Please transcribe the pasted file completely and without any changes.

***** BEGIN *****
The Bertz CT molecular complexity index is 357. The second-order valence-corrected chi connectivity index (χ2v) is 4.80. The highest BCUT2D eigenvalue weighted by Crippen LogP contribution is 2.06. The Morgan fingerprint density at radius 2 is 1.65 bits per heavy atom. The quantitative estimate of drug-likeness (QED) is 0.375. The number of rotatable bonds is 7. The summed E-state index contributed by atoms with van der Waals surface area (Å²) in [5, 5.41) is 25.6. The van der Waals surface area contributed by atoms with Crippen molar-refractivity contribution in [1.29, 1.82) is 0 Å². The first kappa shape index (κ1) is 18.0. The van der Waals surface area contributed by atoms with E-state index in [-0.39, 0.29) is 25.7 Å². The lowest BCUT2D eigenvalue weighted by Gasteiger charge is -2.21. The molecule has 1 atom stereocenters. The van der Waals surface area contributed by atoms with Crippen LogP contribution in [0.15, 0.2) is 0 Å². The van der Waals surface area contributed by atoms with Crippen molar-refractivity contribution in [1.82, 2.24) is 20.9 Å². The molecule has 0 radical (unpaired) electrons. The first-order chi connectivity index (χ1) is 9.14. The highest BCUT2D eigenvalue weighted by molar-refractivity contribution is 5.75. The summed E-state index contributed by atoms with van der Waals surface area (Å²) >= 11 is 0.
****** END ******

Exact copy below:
The Bertz CT molecular complexity index is 357. The second-order valence-corrected chi connectivity index (χ2v) is 4.80. The highest BCUT2D eigenvalue weighted by Crippen LogP contribution is 2.06. The Morgan fingerprint density at radius 2 is 1.65 bits per heavy atom. The quantitative estimate of drug-likeness (QED) is 0.375. The number of rotatable bonds is 7. The summed E-state index contributed by atoms with van der Waals surface area (Å²) in [5, 5.41) is 25.6. The van der Waals surface area contributed by atoms with Crippen molar-refractivity contribution in [1.29, 1.82) is 0 Å². The first kappa shape index (κ1) is 18.0. The van der Waals surface area contributed by atoms with E-state index in [-0.39, 0.29) is 25.7 Å². The lowest BCUT2D eigenvalue weighted by Gasteiger charge is -2.21. The molecule has 1 atom stereocenters. The van der Waals surface area contributed by atoms with Crippen LogP contribution in [0.15, 0.2) is 0 Å². The van der Waals surface area contributed by atoms with Crippen molar-refractivity contribution in [1.82, 2.24) is 20.9 Å². The molecule has 0 radical (unpaired) electrons. The first-order chi connectivity index (χ1) is 9.14. The highest BCUT2D eigenvalue weighted by molar-refractivity contribution is 5.75. The summed E-state index contributed by atoms with van der Waals surface area (Å²) >= 11 is 0.